What's new in DX 9.0c


This year the latest in the DirectX API is getting a bit of a face lift. The new feature in DirectX 9.0c is the inclusion of Pixel Shader and Vertex Shader 3.0. Rather than calling this DirectX 9.1, Microsoft opted to go for a more "incremental" looking update. This can end up being a little misleading because whereas the 'a' and 'b' revisions mostly extended and tweaked functionality, the 'c' revision adds abilities that are absent from its predecessors.

Pixel Shader 3.0 (PS3.0) allows shader programs of over 65,000 lines and includes dynamic flow control (branching). This revision also requires that compliant hardware offer 4 Multiple Render Targets (MRT's allow shaders to draw to more than one location in memory at a time), full 32-bit floating point precision, shader antialiasing, and a total of ten texture coordinate inputs per pixel.

The main advantage here is the ability for developers to write longer, more complex, shader programs that run more efficiently. The flow control will give developers the freedom to write more intuitive code without sacrificing efficiency. Branching allows a shader program the expanded ability to make decisions based on its current state and inputs. Rather than having to run multiple shaders that do different things on different groups of pixels, developers can have a single shader handle an entire object and take care of all its shading needs. Our example of choice will be shading a tree: one shader can handle rendering the dynamics of each leaf, smooth new branches near the top, rugged old bark on the trunk, and dirty roots protruding from the soil.

Vertex Shader 3.0 extends its flow control ability by adding if/then/else statements and including the ability to call subroutines in shader programs. The instruction limit on VS3.0 is also extended to over 65000. Vertex textures are also supported, allowing more dynamic manipulation of vertices. This will get even more exciting when we make our way into the next DirectX revision which will allow for dynamic creation of vertices (think very cool particle systems and hardware morphing of geometry).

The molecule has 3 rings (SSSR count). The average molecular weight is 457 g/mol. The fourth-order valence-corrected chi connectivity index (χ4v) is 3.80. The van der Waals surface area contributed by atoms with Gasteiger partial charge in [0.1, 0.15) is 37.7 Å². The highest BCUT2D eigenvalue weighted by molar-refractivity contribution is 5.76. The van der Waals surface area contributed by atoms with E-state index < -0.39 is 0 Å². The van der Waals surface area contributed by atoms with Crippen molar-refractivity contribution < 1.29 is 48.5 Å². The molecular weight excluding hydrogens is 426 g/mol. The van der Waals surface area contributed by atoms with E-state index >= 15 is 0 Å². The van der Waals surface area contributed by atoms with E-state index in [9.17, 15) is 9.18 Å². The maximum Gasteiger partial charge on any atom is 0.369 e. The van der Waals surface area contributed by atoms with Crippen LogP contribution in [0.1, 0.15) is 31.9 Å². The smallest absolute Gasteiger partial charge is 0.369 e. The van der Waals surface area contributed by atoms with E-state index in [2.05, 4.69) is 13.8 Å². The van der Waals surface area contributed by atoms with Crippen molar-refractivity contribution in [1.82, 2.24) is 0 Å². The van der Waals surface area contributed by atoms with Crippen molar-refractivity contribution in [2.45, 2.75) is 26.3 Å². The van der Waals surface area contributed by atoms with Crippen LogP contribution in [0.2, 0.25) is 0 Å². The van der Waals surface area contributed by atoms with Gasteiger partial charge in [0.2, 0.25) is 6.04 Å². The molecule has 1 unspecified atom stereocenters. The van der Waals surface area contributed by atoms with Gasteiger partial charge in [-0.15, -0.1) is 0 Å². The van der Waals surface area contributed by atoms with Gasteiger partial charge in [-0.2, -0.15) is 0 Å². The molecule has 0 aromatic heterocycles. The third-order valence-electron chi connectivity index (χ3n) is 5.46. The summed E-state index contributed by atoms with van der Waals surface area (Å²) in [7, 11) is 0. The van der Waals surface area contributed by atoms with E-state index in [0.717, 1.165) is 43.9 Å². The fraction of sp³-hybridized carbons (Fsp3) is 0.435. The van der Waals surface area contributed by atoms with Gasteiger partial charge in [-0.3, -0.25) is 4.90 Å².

One of the coolest things that VS3.0 offers is something called instancing. This functionality can remove a lot of the overhead created by including multiple objects based on the same 3d model (these objects are called instances). Currently, the geometry for every model in the scene needs to be setup and sent to the GPU for rendering, but in the future developers can create as many instances of one model as they want from one vertex stream. These instances can be translated and manipulated by the vertex shader in order to add "individuality" to each instance of the model. To continue with our previous example, a developer can create a whole forest of trees from the vertex stream of one model. This takes pressure off of the CPU and the bus (less data is processed and sent to the GPU).

Now that we've seen what developers are looking at with DirectX 9.0c, let's take a look at how NVIDIA plans to bring these features to the world.
Index NV40 Under the Microscope
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  • Brickster - Thursday, April 15, 2004 - link

    Am I the only one who thinks Nvidia's Nalu is the MOST bone-able cartoon out there?

    Oy, get the KY!
    Reply
  • Warder45 - Thursday, April 15, 2004 - link

    Did any reviews try and overclock the card? Is it not possible with the test card? Reply
  • DonB - Thursday, April 15, 2004 - link

    Would have been better if it had a coax cable TV input + TV tuner. For $500, I would expect a graphic card to include EVERYTHING imaginable. Reply
  • Pete - Thursday, April 15, 2004 - link

    Shinei #37,

    "Speaking of DX9/PS2.0, what about a Max Payne 2 benchmark?"

    MP2 doesn't use DX9 effects. The game requires DX9 compatability, but only DX8 compliance for full effects.

    Xbit-Labs has a ton of benches of next-gen titles as well, and is worth checking out. NV40 certainly redeems itself in the HL2 leak. :)
    Reply
  • Wwhat - Thursday, April 15, 2004 - link

    Anybody happen to know if it's possible to use a second (old) PSU to run it, you can pick up cheap 235 watt PSU's and would be helped with both extra connectors and power.
    I'm not sure it won't cause 'sync' problems though as a small difference between the rails of 2 PSU's would cause one to drain the other if the card's connectors aren't decoupled enough from the AGP port.



    Reply
  • Pumpkinierre - Thursday, April 15, 2004 - link

    Agrre with you Trog #59 on the venting. Also with DX9.0c having fp32 as spec., does this mean that FX series cards redeem themselves? (As the earlier DX9 spec was fp24 which was'nt present on the FX gpus causing a juggling act between fp16 and fp32 to match performance and IQ). Still, full fp32 on the FX cards might be too slow.
    Reply
  • mrprotagonist - Thursday, April 15, 2004 - link

    What's with all the cheesy comments before the benchmarks? Anyone? Reply
  • Cygni - Thursday, April 15, 2004 - link

    "what mobo and mobo drivers were used? i hear that the nforce2 provides an unfair performance advantage for nvidia"

    The test was on an Athlon 64 3400+ system, so i doubt it was using an Nforce2. But ya, i agree, the system specs were short. More details are required.
    Reply
  • Brickster - Wednesday, April 14, 2004 - link

    Derek, what was that Monitor you used?

    Thanks!
    Reply
  • Deanz79 - Wednesday, April 14, 2004 - link

    AWESOME!! I wouldnt mind borrowing the card for the night :P Reply

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